distinctly, the existence of whatever is essential to federal
jurisdiction, and, if he does not do so, the court, on having
the defect called to its attention or on discovering the
same, must dismiss the case, unless the defect be corrected
by amendment.”); see also Fed. R. Civ. P.
Screening the complaint
Court must subject each civil action commenced pursuant to 28
U.S.C. § 1915(a) to a mandatory screening, and order the
dismissal of any claims it finds “frivolous, malicious,
failing to state a claim upon which relief can be granted, or
seeking monetary relief from a defendant immune from such
relief.” 28 U.S.C. § 1915(e)(2)(B); Lopez v.
Smith, 203 F.3d 1122, 1126-27 (9th Cir. 2000) (en banc)
(stating that 28 U.S.C. § 1915(e) “not only
permits but requires” the court to dismiss sua sponte
an in forma pauperis complaint that fails to state a claim);
Calhoun v. Stahl, 254 F.3d 845 (9th Cir. 2001) (per
curiam) (holding that “the provisions of 28 U.S.C.
§ 1915(e)(2)(B) are not limited to prisoners”).
state a claim, a pleading must contain a “short and
plain statement of the claim showing that the pleader is
entitled to relief.” Fed.R.Civ.P. 8(a)(2). A complaint
that lacks a cognizable legal theory or alleges insufficient
facts under a cognizable legal theory fails to state a claim.
UMG Recordings, Inc. v. Shelter Capital Partners
LLC, 718 F.3d 1006, 1014 (9th Cir. 2013) (citing
Balistreri v. Pacifica Police Dep't, 901 F.2d
696, 699 (9th Cir. 1990)). A plaintiff must allege
“sufficient factual matter, accepted as true, to
‘state a claim to relief that is plausible on its
face.'” Ashcroft v. Iqbal, 556 U.S. 662,
678 (2009) (quoting Bell Atl. Corp. v. Twombly, 550
U.S. 544, 570 (2007)); see also Weber v. Dep't of
Veterans Affairs, 521 F.3d 1061, 1065 (9th Cir. 2008).
This tenet -- that the court must accept as true all of the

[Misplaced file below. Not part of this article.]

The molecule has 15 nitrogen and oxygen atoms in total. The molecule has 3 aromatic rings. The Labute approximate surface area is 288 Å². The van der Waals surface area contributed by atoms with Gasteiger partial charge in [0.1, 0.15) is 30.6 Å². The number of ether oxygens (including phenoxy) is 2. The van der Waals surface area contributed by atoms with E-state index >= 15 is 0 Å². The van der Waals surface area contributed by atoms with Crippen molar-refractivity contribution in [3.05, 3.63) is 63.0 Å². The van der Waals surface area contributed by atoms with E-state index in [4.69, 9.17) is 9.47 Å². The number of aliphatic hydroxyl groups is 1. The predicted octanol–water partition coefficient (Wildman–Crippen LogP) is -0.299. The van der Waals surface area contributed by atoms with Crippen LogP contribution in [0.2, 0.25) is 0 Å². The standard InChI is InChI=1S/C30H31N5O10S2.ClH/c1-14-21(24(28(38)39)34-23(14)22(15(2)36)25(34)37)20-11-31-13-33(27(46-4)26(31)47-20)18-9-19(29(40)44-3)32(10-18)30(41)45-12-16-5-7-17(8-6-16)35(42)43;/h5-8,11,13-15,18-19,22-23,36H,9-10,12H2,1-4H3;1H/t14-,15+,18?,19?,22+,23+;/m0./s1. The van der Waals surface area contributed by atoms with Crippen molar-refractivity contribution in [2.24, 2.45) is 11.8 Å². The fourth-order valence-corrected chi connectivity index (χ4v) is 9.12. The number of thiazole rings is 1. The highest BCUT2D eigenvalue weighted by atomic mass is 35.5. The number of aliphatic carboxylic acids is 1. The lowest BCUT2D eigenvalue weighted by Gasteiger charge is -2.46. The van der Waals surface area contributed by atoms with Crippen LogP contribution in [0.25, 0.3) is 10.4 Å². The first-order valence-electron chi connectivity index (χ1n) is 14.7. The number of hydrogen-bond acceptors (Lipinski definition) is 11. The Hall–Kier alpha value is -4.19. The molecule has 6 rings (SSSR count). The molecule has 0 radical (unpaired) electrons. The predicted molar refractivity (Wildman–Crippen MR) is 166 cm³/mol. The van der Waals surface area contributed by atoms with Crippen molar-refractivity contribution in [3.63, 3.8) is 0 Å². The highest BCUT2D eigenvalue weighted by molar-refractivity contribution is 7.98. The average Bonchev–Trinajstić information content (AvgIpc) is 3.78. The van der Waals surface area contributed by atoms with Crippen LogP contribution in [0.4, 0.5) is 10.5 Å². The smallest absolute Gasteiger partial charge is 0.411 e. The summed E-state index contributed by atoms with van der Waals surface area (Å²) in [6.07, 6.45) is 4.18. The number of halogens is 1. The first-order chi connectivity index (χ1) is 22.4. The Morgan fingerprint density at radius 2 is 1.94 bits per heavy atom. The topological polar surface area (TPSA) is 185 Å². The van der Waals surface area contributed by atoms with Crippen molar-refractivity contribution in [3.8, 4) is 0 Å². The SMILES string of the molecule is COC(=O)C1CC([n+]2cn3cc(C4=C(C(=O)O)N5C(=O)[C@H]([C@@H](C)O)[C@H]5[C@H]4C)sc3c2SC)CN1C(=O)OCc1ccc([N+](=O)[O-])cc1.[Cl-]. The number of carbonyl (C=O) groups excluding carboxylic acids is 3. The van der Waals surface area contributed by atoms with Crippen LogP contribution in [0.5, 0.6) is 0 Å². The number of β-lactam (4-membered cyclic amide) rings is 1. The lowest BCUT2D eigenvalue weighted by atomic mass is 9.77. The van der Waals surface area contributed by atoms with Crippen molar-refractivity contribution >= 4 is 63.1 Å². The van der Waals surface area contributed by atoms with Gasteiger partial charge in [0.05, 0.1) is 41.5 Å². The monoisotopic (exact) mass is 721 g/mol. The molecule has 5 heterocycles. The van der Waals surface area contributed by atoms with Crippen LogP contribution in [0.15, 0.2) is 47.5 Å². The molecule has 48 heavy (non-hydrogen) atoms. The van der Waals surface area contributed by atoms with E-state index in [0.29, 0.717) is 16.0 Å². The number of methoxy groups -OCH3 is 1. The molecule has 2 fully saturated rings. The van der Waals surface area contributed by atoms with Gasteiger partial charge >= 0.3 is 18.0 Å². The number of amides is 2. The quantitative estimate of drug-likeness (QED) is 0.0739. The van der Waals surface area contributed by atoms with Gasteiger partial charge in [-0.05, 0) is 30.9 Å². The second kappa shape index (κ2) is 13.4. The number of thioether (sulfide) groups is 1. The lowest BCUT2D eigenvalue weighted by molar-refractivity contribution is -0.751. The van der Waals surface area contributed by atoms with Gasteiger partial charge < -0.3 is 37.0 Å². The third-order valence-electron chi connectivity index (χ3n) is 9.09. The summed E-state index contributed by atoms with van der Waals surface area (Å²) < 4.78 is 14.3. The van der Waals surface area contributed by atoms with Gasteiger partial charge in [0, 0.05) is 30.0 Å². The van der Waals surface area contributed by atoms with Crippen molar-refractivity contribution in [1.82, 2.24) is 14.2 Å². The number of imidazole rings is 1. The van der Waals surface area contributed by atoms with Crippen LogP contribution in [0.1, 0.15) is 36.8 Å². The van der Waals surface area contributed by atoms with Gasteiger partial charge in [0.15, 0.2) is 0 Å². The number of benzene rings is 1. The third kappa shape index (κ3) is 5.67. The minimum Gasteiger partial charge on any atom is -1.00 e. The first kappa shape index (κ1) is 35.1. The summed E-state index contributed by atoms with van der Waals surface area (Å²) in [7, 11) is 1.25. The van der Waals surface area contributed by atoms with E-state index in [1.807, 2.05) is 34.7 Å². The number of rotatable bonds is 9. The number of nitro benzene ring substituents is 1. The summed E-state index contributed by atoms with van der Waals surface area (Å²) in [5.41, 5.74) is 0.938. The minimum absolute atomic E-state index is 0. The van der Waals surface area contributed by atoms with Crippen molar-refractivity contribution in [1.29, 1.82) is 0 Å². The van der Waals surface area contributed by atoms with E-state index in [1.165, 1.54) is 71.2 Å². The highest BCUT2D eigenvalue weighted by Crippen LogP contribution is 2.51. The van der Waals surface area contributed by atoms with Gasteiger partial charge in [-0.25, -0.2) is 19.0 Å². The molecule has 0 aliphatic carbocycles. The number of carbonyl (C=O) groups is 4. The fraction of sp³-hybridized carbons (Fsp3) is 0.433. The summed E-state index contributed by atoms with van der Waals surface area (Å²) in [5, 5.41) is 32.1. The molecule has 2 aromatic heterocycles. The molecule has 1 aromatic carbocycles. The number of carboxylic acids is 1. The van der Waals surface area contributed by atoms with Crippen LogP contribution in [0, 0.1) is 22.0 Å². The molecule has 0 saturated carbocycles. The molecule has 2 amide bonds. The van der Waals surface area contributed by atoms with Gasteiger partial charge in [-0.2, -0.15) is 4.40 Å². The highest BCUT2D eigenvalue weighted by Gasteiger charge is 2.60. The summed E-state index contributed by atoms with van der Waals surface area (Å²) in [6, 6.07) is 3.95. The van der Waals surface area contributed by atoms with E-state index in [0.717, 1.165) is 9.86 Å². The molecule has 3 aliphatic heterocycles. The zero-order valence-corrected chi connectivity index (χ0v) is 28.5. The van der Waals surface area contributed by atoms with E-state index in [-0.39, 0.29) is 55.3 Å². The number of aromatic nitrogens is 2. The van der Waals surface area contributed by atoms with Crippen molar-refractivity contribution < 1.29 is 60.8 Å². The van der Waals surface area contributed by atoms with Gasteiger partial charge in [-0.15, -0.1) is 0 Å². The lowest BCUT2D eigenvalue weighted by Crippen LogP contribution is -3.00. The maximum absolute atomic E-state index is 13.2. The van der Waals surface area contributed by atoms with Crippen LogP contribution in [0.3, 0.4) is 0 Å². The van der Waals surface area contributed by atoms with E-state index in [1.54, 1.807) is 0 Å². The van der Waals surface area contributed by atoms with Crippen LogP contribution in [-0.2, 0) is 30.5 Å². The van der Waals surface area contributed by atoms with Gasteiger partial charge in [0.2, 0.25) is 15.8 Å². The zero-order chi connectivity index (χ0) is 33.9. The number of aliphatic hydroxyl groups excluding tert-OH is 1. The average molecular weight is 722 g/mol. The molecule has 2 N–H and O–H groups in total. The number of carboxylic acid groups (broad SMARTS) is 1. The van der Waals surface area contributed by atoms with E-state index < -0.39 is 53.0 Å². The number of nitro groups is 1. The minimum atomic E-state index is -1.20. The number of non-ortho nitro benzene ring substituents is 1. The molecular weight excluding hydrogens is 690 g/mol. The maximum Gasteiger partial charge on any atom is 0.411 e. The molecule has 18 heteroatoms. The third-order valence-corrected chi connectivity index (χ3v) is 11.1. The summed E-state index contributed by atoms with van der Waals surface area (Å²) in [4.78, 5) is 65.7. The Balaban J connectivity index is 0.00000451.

allegations contained in the complaint -- “is
inapplicable to legal conclusions.” Iqbal, 556
U.S. at 678.
is appearing pro se; consequently, the court liberally
construes the First Amended Complaint. See Erickson v.
Pardus, 551 U.S. 89, 94 (2007); Eldridge v.
Block, 832 F.2d 1132, 1137 (9th Cir. 1987) (per curiam).
The court also recognizes that “[u]nless it is
absolutely clear that no amendment can cure the defect . . .
a pro se litigant is entitled to notice of the
complaint's deficiencies and an opportunity to amend
prior to dismissal of the action.” Lucas v.
Dep't of Corr., 66 F.3d 245, 248 (9th Cir. 1995);
see also Crowley v. Bannister, 734 F.3d 967, 977-78
(9th Cir. 2013). A court may, however, deny leave to amend
where further amendment would be futile. See, e.g.,
Leadsinger, Inc. v. BMG Music Pub., 512 F.3d 522,
532 (9th Cir. 2008) (reiterating that a district court may
deny leave to amend for, among other reasons, “repeated
failure to cure deficiencies by amendments previously allowed
. . . [and] futility of amendment”).
Plaintiff's Factual Allegations
First Amended Complaint alleges that, at approximately 3:00
a.m. on July 4, 2017, Plaintiff was at Honolulu International
Airport to board a flight to New York. ECF No. 9 at §
IV, ¶ 17. As Plaintiff was walking with his baggage
towards the ticket counter, a Securitas security guard
(“Securitas Doe 1”) allegedly blocked
Plaintiff's path and asked him to stop. Id. at
¶¶ 18-19. Plaintiff alleges that a second Securitas
security guard (“Securitas Doe 2”) then grabbed